4. Cover it up
Place plastic tarps on high-traffic surfaces (such as door entries, pathways, and the distance between your car and your home) just before the storm rolls in. Depending on the amount of snowfall, shovel it off or shake out the tarp before it gets the chance to freeze up.
5. Sugar beet juice
Many municipalities are mixing sugar beet juice with rock salt to enhance the ice melting effects of sodium chloride, but sugar beet juice can be used all on its own for small-scale applications around the home. Effective to a temperature of minus 13°F, the sugars present in beet juice lower the freezing point of water so it can be applied to surfaces ahead of a blizzard to prevent snow and ice from accumulating.
6. Homemade ice melter
Here’s a DIY recipe that works really well:
2 quarts of warm water + 6 drops of dish soap + 2 ounces of rubbing alcohol
Transfer this solution to a spray bottle. The ice should break up right away and make shovelling so much easier.
7. Add grit
Unless the icy build-up is a real hazard, in most cases just adding grit to snowy surfaces will provide the traction you need to safely get from point A to point B. Try laying down some sand, gravel, or birdseed to make walkways more grippy. Avoid using clay based kitty litters though, since it will turn into watery sludge once it comes in contact with moisture and make the ground even more slippery than it was before.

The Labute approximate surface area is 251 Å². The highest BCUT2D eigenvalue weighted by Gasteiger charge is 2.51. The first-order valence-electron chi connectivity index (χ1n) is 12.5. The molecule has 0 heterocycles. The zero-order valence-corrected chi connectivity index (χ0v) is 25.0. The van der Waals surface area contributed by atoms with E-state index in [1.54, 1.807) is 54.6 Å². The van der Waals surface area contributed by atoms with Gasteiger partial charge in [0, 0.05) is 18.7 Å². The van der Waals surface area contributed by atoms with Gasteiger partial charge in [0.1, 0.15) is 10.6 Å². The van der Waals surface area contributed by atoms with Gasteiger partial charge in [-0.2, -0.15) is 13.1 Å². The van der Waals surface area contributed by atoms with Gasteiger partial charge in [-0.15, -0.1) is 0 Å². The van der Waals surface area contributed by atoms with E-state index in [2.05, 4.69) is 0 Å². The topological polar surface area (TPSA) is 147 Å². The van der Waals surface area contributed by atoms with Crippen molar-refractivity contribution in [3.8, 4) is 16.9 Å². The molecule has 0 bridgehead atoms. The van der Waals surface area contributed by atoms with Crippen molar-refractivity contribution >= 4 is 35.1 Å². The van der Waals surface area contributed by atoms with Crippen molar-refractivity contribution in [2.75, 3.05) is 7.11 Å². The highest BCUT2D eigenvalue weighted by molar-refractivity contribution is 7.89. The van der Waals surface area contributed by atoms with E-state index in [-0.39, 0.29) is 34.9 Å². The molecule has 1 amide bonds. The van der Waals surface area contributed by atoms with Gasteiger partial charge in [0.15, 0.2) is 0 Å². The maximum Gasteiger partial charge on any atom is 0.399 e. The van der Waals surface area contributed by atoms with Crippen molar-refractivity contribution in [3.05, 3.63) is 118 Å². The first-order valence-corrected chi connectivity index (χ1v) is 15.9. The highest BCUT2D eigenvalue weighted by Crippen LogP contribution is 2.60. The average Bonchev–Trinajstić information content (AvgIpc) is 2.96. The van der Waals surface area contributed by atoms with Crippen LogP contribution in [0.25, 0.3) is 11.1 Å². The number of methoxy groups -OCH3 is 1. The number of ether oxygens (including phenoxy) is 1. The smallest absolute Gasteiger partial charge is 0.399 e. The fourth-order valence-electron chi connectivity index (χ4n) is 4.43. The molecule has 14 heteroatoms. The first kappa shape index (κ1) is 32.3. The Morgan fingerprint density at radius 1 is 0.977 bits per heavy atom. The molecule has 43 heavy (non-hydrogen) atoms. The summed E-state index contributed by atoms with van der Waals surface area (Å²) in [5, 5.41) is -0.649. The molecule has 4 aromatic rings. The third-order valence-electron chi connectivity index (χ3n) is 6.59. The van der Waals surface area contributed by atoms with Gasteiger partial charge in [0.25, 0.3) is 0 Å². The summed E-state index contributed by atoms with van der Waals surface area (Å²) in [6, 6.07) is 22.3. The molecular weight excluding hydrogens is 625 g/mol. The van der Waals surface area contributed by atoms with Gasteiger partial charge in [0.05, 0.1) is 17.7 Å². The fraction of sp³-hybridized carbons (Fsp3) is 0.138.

Made from volcanic rock, EcoTraction is an all-natural product that adheres to ice and snow, creating an instantaneous gripping effect that will work in any temperature. Though it wasn’t meant to be an ice melt per se, the dark green granules will heat up under the sun to boost thawing. Entirely safe for children and pets, EcoTraction will actually add nutrients to your lawn and garden and won’t damage stone and concrete. A little goes a long way (one cup’s worth should cover the average parking space), and it can be swept up and reused the following year.
9. Safe Paw
Safe Paw is geared toward the pet owner but certainly everyone can enjoy the non-toxic benefits. The little blue pellets are made with a proprietary amide/glycol mixture, which is safe for people, pets, plants, surfaces, and the environment, while also providing the dual function of melting and traction. It works in temperatures as low as minus 2°F and has a timed release formula that can help prevent ice for up to 3 days.
10. Good old fashioned shovelling
It might be the last thing you want to do, but simply shovelling away the snow after a squall will prevent the need for extra ice melting treatments. Make it easy on yourself this year by spraying the shovel blade with cooking oil. This will stop snow and ice from sticking while you work and make your time outside go by so much faster.